US Representative Keith Ellison, and Minneapolis City Council Members Elizabeth Glidden and Cam Gordon help launch #ShopYourValues

US Rep. Keith Ellison and Minneapolis City Council Members Elizabeth Glidden and Cam Gordon met fourteen business owners and toured three businesses to discuss a citywide ordinance for earned sick and safe time, and to kick off the Main Street Alliance MN’s #ShopYourValues campaign and map featuring nearly 40 businesses across the city.

Press_Conf_MNThe tour started at GYST Fermentation Bar, where owner Ky Guse discussed her business model, which ensures staff have a predictable, living wage by pooling tips and providing all staff a salaried job.  As a creative food business, Ky has also been interested in helping the city shape an ordinance that improves the quality of jobs across the city.

At the second stop, around the corner, B Resale, owner Allison Bross-White discussed her desire to make sure her personal values are reflected in her business model.  In her own store, which sells used designer clothes at an affordable price, Allison plans to start earned sick days for her January 1st.   She also the need to address racial disparities in the city, and sees sick days as a good first step.

At the final stop,Glam Doll Donuts, the tour was joined by the owners, Teresa Fox and Arwyn Birch, as well as ten additional business owners from across Minneapolis:  Abdirahan Kahin, owner of Afro Deli, Dan Ogiba, owner of Toppers Pizza Uptown, Kate Davenport and Lynn Hoffman, Eureka Recycling;   Molly Glasgow, owner of Point Acupressure ;  Danny Schwartzmann, owner of Common Roots Café and Common Roots Catering ; Kagalee Brown, owner of Wolfpack Promotions;   Frank Brown, owner of Minuteman Press- Uptown; Dan Swenson-Klatt- owner of Butter Bakery Cafe;   Sarah Piepenburg, owner of Vinaigrette Gourmet Olive Oil and Vinegar Shop and Julie Kearns, owner Junket: Tossed and Found.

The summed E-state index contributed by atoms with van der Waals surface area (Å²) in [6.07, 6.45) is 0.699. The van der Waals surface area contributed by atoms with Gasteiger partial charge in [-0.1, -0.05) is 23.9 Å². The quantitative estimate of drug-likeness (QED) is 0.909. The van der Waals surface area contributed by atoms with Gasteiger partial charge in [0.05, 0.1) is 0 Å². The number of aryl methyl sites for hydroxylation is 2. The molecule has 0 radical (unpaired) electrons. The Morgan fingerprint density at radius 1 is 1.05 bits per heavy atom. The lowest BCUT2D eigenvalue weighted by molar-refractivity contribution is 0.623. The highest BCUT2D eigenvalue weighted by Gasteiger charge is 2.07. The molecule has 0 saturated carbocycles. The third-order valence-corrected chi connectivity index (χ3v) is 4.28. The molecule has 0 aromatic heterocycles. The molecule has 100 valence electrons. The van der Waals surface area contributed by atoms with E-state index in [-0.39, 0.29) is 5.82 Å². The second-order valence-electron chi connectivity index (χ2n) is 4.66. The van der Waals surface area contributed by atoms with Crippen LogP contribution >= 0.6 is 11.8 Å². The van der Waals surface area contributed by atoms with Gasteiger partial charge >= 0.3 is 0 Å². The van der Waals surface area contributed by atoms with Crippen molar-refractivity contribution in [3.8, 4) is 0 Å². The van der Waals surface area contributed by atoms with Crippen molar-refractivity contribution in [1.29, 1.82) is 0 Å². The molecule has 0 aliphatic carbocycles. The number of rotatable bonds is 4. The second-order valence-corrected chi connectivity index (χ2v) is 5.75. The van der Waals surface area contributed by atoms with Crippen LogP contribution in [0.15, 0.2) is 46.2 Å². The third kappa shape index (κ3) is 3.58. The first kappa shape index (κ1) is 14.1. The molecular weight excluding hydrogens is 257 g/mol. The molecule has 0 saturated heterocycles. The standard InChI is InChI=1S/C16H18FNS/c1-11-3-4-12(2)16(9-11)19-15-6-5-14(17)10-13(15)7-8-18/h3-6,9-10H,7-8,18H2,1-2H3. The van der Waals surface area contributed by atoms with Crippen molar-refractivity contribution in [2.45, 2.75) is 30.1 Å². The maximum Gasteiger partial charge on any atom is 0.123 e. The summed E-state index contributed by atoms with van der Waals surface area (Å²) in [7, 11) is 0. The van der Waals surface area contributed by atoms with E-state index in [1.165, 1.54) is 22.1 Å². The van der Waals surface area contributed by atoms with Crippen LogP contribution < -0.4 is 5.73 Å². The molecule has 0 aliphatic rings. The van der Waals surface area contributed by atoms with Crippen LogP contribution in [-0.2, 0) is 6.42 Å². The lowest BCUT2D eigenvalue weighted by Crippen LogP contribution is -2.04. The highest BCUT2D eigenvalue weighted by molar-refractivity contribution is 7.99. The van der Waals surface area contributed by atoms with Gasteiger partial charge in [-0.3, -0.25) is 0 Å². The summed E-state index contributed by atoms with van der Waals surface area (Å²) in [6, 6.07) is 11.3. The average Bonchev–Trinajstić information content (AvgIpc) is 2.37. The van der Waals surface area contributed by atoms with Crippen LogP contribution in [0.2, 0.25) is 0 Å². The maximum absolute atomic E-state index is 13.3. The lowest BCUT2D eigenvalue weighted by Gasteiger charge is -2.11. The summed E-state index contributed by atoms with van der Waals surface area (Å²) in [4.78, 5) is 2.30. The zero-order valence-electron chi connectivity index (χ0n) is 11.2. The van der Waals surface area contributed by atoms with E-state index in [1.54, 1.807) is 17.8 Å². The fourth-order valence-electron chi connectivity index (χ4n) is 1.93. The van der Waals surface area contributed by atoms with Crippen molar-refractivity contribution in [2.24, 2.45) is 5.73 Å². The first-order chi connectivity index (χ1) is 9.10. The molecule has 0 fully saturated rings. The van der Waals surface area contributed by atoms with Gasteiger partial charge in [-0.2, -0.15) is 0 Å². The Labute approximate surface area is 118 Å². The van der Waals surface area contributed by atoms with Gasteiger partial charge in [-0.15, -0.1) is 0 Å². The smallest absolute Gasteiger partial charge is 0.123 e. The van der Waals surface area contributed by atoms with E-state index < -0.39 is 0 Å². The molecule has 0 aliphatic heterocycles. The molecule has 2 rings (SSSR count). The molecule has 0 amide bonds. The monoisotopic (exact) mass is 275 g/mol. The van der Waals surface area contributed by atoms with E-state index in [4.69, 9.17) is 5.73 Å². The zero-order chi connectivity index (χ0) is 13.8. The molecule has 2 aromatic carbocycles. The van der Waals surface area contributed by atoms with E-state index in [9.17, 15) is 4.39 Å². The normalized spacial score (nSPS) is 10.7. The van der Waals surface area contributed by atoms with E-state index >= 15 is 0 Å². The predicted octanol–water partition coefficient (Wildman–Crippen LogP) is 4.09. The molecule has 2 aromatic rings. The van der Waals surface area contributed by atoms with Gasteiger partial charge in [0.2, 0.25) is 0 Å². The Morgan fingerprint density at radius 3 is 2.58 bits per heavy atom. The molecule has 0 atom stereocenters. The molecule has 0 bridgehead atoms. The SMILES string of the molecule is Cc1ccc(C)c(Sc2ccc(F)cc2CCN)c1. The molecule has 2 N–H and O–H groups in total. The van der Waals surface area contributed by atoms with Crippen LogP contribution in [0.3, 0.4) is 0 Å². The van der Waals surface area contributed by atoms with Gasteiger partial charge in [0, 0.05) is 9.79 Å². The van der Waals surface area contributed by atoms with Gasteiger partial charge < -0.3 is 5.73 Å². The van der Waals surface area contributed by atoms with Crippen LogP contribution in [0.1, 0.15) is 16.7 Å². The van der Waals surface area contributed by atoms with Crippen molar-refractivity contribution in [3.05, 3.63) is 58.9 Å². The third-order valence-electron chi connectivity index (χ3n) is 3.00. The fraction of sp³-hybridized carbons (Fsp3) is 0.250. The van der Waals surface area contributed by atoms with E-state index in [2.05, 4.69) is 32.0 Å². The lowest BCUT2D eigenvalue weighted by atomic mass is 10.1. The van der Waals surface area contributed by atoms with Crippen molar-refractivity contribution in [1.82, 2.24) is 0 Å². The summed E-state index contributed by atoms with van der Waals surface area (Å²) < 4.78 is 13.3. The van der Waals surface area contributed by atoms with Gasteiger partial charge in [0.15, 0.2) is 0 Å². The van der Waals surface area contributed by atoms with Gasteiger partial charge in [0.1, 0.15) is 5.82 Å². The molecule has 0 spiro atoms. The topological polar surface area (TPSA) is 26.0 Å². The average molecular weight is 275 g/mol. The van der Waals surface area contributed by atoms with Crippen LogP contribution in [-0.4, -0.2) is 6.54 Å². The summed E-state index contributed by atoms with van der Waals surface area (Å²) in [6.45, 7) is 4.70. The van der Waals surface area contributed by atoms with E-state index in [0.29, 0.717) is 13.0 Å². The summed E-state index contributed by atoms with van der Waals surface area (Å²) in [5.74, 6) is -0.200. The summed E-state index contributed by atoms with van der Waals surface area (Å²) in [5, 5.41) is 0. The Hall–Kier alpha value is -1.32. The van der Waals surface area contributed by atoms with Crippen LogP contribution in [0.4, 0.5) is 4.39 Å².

At Glam Doll Donuts, which serves 35 unique varieties of raised, filled, cake and vegan donuts daily, Teresa Fox said she has a vested interest in making sure her employees stay home and recover before going back to work, and is happy to implement sick days for her staff.  As a waitress for many years, she never considered paid sick days as an option, before the City brought it to her attention.

Dan Ogiba and Sarah Piepenburg, who both have locations outside of Minneapolis, said they would happily implement the policy in all of their locations, and encourage the state to pass legislation statewide.

The business owners agreed: earned sick and safe time is the right thing to do. And if small businesses can do it, so should the large corporations, who have a greater profit margin, and should be investing in their employees.  Small businesses in Minneapolis are rolling up their sleeves to help craft a policy that works for businesses, workers, and the local economy.

 

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